Thursday, March 5, 2015

Sorry, Not Sorry

I should be grading, but to steal a line from my students, I'm sorry but not sorry.

I woke up to an inch an hour, snow falling in big fat flakes, coating our neighborhood in a downy blanket of white. It is quiet. There are 892 school closings in our area. Everyone is snuggled inside. And this would be the perfect time to pull up a few student essays, except this happened:
My kindergartener has loved this week, which kicked off with Read Across America day. Each day he has bounded off the school bus with a new story and a new connection to Dr. Seuss. Today was supposed to be crazy hair day at school, and he has had a plan for his hair since Monday. When he woke to find that school was cancelled due to snow, his lip jutted out and tears hovered on his lashes. He loves school. We don't use the word "hate" to describe things in our house, so you know it's serious when he declares, "I hate snow days!"  But within a few minutes, he's had a change of heart. He's convinced his younger brother to dress up with him, to spend the day dressed as Thing 1 and Thing 2. 

Breakfast is barely cleared from the table when my two boys get to work. They dig a cardboard box out the recycling and use crayons to make it red. They enlist me to use hair chalk to turn their hair blue. Suddenly Thing 1 and Thing 2 are bounding around our living room, bouncing out of their box, begging me to chase them, to try to lock them back into their chest like the Cat in the Hat tries to do. My boys are excited about bringing their books to life.

I want my high school readers to feel this excited. Okay, so my 15 and 16 year old readers are likely not going to come to school dressed as Tris from Divergent or Miles from Looking for Alaska. However, I want them to bring their enthusiasm for stories into our classroom, and for some, I want to help them rediscover that enthusiasm for reading. Somewhere between kindergarten and tenth grade, many of my students lost the love of being enveloped in a good story. I want to build a learning community that is excited to share their book recommendations. To do that, I need to open up space for students to choose their own books, discuss their good finds, to play with books.

But building this love of reading is not really something that can be tested, nor would I want to. So, in addition to not being all that sorry that I'm not spending my snow day grading in order to play Cat in the Hat with my boys, I'm also not at all sorry that I open up time for students to talk about books instead of spending time testing them on what they've read. I don't do plot tests or reading checks. It is wasted time. Talking about books is not wasted time. Exactly the opposite. I'm building life-long readers. So sorry, not sorry. 

 

7 comments:

Leigh Anne Eck said...

I love everything about this post - your snow day leading into your kids' love of books leading into the love (or lack of) reading for your high school students. Your "Things" are adorable and I hate it for him that he missed such a special time at school. I teach middle school and it is so hard to instill that love of reading. Though I will die trying! Great slice today!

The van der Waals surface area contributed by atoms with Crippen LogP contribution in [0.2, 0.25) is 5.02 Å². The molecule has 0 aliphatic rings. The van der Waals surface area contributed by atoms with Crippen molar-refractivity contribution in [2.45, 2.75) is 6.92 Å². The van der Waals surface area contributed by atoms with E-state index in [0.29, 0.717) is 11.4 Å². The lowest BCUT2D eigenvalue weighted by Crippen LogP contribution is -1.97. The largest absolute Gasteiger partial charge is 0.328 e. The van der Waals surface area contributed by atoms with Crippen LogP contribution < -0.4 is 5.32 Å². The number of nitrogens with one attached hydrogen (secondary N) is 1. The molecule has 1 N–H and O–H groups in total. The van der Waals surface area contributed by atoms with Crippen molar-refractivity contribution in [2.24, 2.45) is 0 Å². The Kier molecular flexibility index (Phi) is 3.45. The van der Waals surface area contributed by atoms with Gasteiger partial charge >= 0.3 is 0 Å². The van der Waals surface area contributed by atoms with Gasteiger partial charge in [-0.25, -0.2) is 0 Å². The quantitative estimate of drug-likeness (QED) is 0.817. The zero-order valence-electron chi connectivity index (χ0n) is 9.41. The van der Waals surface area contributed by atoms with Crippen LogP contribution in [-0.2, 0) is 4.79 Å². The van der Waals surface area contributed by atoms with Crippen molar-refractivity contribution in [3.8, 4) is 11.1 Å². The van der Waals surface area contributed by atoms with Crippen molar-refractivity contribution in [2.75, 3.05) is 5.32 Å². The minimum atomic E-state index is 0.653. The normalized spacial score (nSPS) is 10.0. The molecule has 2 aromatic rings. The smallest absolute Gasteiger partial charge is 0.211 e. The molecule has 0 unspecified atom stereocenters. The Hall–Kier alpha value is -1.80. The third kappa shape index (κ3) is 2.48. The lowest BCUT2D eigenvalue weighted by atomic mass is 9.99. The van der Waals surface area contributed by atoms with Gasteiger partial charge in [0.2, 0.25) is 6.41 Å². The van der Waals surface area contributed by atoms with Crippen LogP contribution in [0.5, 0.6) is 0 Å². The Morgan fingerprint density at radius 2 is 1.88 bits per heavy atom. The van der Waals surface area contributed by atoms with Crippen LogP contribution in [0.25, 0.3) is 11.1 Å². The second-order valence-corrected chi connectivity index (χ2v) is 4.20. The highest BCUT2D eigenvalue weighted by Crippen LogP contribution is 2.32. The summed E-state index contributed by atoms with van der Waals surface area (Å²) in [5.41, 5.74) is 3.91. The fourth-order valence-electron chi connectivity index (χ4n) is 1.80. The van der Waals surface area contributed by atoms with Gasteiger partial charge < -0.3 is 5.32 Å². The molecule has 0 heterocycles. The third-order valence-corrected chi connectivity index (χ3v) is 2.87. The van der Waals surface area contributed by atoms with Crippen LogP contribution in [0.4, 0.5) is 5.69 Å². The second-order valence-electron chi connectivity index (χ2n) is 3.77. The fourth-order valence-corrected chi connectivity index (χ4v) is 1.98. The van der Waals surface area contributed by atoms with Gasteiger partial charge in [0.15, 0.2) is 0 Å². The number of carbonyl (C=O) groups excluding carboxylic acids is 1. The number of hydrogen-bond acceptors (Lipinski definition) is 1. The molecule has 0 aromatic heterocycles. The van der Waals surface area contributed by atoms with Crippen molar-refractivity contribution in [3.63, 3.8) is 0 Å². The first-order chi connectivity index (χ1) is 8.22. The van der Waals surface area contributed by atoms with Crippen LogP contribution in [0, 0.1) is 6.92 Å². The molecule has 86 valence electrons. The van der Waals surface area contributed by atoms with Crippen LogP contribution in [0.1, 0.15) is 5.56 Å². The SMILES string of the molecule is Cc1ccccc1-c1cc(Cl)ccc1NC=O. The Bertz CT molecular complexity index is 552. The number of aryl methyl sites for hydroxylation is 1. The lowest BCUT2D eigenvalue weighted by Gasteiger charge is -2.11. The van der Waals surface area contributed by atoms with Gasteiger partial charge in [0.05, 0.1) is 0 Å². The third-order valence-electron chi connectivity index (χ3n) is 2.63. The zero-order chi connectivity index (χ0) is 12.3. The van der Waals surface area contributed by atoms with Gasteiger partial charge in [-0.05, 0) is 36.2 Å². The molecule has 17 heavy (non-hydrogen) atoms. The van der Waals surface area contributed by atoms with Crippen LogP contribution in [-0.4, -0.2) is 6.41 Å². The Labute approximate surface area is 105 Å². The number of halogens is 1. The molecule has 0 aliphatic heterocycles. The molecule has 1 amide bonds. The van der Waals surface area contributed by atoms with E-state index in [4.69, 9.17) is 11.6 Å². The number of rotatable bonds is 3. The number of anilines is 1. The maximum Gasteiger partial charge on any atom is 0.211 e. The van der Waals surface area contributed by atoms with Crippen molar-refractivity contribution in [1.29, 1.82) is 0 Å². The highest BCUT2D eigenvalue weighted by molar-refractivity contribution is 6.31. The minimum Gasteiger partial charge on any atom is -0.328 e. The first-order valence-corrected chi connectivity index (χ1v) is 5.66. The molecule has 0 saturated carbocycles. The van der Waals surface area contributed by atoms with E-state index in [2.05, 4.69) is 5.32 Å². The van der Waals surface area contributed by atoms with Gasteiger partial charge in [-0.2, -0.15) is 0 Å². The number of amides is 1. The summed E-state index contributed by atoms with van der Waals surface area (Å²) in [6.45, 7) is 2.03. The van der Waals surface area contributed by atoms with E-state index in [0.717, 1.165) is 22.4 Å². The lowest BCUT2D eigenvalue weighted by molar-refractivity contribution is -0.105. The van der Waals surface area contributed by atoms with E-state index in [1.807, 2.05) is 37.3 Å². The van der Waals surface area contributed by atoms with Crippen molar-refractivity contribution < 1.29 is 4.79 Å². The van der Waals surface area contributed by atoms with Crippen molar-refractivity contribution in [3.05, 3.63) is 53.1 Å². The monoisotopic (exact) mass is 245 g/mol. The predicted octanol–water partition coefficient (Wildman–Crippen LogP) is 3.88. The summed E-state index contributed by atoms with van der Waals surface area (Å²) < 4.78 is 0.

Anonymous said...

What cute "Things" you have.

As a high school teacher, I know exactly where you're coming from. I've been on a mission to combat the "Where the Love of Reading Goes to Die" label that high school often gets. I religiously give at least 10 minutes of class time every day for choice reading. There are no logs, no projects, nothing. Just read. I have found that the talking comes naturally if they don't have to "do" reading. Even after they leave my room, kids come back to books.

Jill Derosa said...

I love this post as both a mother and a teacher of third grade. It is always so refreshing to listen to stories of children being creative while connecting to literature plus your kids are adorable. In terms of teaching, I always say that my job as a third grade teacher has one underlying goal and that is to create life long readers and writers. I truly believe that no test can measure the impact my teaching has on my students life especially the type of readers and writers they will be in the future.

elsie said...

Why is this a battle? Who has sucked the life out of books? I say, we need to squash those people like a bug.
What cute Things you have. A day well spent!

Kathleen Sokolowski said...

What a great post! Your little guys are precious! I taught kindergarten for 10 years and always made a big deal out of Dr. Seuss' birthday- "Seuss Celebration Week." The kids really loved his books and there were so many fun ways to connect them to other literacy, math, science and social studies ideas. I agree that the enthusiasm for reading seems to lessen as kids get older, which is so sad. I teach third grade now and feel like my students are not very engaged readers, even though they love being read to and discussing stories. You made the right choice! The grading can wait...

Jen Ward said...

Well, now I have another snow day! I wonder what adventures in reading my boys and I will have today!

bj neary said...

Love this post about your boys and your high school students - you have such a passion for reading, writing, learning- you shine with it and your students are the better for having you as their teacher.

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